Maersk Invests in Rocket Science Technology To Achieve Carbon-Neutral Drilling
The offshore drilling contractor’s latest effort to curb emissions relies on technology developed during the US space shuttle program and could become commercial by 2022.
To offset the carbon footprint of its operations in places such as offshore Malaysia and the North Sea, Denmark-based Maersk Drilling is turning to California. The offshore drilling contractor announced this week that it will invest $1 million in a company called Clean Energy Systems that is developing a new combustion technology for the industrial sector.
It uses biomass fuel to produce syngas from which hydrogen and methane can be separated for sales. Based in the Sacramento area, Clean Energy Systems says the hydrogen-depleted syngas can be burned to make electricity, the associated CO2 emissions of which is then fully captured and can be used for enhanced oil recovery or stored in the ground.
Because the system uses biomass fuel, e.g., forestry or agricultural waste, that consumed CO2 over its organic lifetime and enables CO2 storage, the process is considered by the companies to be a net-negative emission solution. But since the technology is not designed to operate on a drilling rig, Maersk Drilling will instead seek to leverage it by generating carbon credits that will offset its emissions elsewhere.
“By investing in Clean Energy Systems’ concept, we are helping to bring alive a new technology which can remove CO2 from the atmosphere. We believe the world needs a broad portfolio of technologies and solutions to meet the challenge posed by climate change, and by engaging in this project, we support the development of carbon capture and storage in a way that could allow us to progress towards carbon-neutral drilling,” said Morten Kelstrup, the chief operating officer of Maersk Drilling.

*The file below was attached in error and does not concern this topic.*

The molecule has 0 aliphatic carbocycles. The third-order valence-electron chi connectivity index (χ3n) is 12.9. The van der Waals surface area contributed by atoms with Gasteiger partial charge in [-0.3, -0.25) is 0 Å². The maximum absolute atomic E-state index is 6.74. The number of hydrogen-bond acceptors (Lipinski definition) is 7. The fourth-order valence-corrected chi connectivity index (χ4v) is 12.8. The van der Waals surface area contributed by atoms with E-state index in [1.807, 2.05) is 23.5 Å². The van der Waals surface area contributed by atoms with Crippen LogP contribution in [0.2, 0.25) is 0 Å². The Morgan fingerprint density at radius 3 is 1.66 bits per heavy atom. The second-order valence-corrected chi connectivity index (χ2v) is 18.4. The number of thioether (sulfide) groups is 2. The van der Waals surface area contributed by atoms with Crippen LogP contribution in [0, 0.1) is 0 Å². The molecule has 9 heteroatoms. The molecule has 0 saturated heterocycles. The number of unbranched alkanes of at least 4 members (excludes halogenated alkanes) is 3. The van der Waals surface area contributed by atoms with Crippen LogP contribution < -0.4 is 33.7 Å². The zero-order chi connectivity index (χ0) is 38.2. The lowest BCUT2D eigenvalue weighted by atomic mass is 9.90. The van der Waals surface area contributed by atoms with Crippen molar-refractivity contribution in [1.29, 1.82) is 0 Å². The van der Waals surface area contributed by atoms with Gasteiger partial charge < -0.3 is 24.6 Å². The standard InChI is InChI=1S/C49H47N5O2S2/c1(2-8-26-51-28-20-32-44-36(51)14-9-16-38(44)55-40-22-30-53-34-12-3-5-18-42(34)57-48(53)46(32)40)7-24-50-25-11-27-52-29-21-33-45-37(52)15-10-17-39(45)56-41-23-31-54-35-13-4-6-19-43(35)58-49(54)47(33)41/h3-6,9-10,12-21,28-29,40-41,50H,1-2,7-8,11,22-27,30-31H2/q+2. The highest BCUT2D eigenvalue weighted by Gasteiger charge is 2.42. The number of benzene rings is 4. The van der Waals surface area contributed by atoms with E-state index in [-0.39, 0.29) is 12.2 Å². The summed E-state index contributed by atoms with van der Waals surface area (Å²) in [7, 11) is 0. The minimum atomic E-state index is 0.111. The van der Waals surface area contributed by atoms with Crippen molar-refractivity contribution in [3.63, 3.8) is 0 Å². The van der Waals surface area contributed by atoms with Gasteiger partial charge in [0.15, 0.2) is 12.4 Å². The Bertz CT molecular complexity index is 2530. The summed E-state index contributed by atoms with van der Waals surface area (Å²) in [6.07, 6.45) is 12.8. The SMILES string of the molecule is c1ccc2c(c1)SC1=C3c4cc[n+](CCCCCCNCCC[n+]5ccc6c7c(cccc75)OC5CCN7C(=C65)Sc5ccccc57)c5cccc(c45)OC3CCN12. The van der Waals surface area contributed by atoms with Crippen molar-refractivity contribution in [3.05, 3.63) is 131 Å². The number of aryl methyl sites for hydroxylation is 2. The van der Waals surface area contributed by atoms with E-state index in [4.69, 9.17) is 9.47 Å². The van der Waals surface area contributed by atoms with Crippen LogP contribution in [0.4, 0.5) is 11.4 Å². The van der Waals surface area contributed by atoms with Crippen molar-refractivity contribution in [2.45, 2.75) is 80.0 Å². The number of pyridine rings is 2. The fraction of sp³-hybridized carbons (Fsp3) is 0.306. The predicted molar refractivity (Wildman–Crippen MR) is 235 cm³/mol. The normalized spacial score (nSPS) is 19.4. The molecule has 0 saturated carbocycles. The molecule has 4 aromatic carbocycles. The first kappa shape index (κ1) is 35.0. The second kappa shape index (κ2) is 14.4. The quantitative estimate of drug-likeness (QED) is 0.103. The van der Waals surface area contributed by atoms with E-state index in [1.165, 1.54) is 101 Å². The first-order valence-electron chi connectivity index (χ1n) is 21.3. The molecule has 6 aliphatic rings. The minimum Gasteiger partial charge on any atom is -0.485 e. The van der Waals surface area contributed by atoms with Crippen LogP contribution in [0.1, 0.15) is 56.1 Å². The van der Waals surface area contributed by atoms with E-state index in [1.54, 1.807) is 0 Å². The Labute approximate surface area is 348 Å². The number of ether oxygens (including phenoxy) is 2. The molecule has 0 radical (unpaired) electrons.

The emerging technology is based around the rocket engines used on the space shuttle along with other combustion technologies that produce high-energy gases. The full suite includes high-pressure, high-temperature steam-gas generators, turboexpanders, reheaters, and heat exchangers that were built using rocket-engine combustion principles.
Clean Energy Systems said its first commercial project will begin by late 2020 and will capture and store 300,000 tons of CO2 annually.
In addition to this recent investment, Maersk Drilling has joined a consortium in Denmark to advance CO2 sequestration. It also is developing the first offshore rig to operate using onshore power sources and is upgrading two jackup rigs to become hybrid units that will operate with lower emissions.